By David Russell
The Brooklyn Cyclones are playing their 15th season in Coney Island, and that got us thinking: Who were the greatest players to ever grace a Cyclones uniform, and then make it to the majors? So we put our heads together and came up with a list of 14 of the finest examples of Cyclones tradition who we had the pleasure of covering before watching them go on to bigger and better things. They grow up so quick…
There is no doubt that this humble Goliath, who led the Cyclones to the finals in 2007, is the greatest first baseman the Brooks have ever produced. Duda hit 30 homers last year for the Mets after winning the job from fellow Cyclone alum Ike Davis. We expect great things from Duda in the future.
Honorable mentions: Mike Jacobs: Jacobs had the walk-off sac fly in the first-ever Cyclones game (after striking out in his first four at-bats), and he hit 100 career home runs in a seven-year major-league career.
The Mets lone All-Star in 2014, Murphy is currently in his seventh season with the Mets. One of the only current Mets who played at Shea Stadium, he has also played left field, first base, and third base since arriving to the Mets in 2008. Murphy led the team in homers — with 12 — in 2009. He was a career .326 hitter in two stints with the Clones. Honorable mention 2B: Danny Garcia, the first Cyclone to make it to the show, played briefly for the woeful 2003 and 2004 Mets before inexplicably disappearing.
The current Met is tied for second among shortstops in home runs this season with 10. He had a cup of coffee with the Cyclones in 2008 at the tender age of 17, earning him a spot on the roster.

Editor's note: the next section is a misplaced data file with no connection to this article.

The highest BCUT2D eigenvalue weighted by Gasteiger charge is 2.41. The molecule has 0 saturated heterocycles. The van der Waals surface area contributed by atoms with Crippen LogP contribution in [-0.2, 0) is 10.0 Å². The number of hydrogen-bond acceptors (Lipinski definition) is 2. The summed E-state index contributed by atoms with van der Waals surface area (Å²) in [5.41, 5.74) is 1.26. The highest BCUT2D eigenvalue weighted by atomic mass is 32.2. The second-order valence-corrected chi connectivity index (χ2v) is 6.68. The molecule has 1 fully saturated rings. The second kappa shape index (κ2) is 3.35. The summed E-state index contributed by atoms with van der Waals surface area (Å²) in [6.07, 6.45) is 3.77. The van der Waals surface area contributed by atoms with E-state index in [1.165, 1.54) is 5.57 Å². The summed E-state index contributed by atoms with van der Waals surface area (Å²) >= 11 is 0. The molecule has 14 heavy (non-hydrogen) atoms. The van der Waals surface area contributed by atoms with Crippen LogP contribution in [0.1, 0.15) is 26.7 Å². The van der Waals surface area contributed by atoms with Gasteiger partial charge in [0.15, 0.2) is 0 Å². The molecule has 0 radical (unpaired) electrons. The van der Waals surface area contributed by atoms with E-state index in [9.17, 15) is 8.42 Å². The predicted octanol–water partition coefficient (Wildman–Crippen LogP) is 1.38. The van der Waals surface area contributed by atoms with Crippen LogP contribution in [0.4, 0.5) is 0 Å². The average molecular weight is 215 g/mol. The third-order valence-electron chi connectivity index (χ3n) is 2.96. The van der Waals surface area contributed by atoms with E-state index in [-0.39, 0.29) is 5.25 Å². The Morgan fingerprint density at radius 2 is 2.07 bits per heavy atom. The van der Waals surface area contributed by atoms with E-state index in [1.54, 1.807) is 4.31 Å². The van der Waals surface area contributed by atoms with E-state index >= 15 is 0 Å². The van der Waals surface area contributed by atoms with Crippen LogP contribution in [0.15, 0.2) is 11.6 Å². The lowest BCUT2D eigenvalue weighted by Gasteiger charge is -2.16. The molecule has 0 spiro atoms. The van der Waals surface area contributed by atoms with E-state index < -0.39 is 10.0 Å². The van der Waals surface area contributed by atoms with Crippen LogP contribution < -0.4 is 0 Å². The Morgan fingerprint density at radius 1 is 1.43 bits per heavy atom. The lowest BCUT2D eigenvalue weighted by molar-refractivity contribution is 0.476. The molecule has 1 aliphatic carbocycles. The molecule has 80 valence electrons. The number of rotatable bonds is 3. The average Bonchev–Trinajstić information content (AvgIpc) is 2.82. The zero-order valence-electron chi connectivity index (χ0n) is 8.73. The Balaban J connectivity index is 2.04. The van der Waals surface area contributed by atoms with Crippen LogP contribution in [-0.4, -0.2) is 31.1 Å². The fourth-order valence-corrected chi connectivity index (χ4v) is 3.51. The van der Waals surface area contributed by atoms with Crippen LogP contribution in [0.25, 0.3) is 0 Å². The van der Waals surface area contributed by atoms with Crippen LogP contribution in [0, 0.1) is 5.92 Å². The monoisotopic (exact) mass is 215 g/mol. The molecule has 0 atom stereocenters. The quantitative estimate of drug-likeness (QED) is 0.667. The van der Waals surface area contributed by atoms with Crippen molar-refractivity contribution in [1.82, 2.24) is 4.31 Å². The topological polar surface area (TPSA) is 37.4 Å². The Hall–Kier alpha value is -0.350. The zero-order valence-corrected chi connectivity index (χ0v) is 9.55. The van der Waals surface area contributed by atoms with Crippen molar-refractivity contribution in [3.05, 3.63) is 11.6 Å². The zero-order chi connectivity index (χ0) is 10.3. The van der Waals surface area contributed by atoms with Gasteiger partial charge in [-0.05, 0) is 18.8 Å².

The Mets had never produced an All-Star third baseman until David Wright, and neither have the Cyclones. That’s why the Captain — who took batting practice twice with the 2009 Cyclones — earns bragging rights at the hot corner, beating out current backup Danny Muno, who batted .355 as Clones shortstop in 2011, and Eric Campbell, who had nine doubles for the Clones during the 2008 campaign.
Of the few Cyclones catchers to make it to the majors, Flores probably had the best career. He hit a homer in his Cyclones debut, but injuries limited his time in Washington — where he ended up thanks to a front-office flub, as the Mets failed to protect him in the 2006 Rule-5 Draft (but that’s too much inside baseball stuff). A National for five seasons, he played only 26 games in 2009 and missed all of 2010 with a shoulder injury. Honorable Mention: Kevin Plawecki: This 2012 Cyclone is the Mets everyday catcher right now — until unCyclone Travis d’Arnaud returns from the disabled list.
Pagan’s walk-off homer against the Cardinals in 2011 has been a staple on Mets Classics, but it’s his season for the 2012 World Series champion Giants that stands out as his finest work. Pagan, who was on base when Jacobs had his walk-off sac fly in the first Cyclones game, led the National League in triples and set the Giants record with a 28-game home hitting streak. Pagan is also the first player in history to hit his first two home runs on his birthday, a feat he accomplished as a Cub in 2006.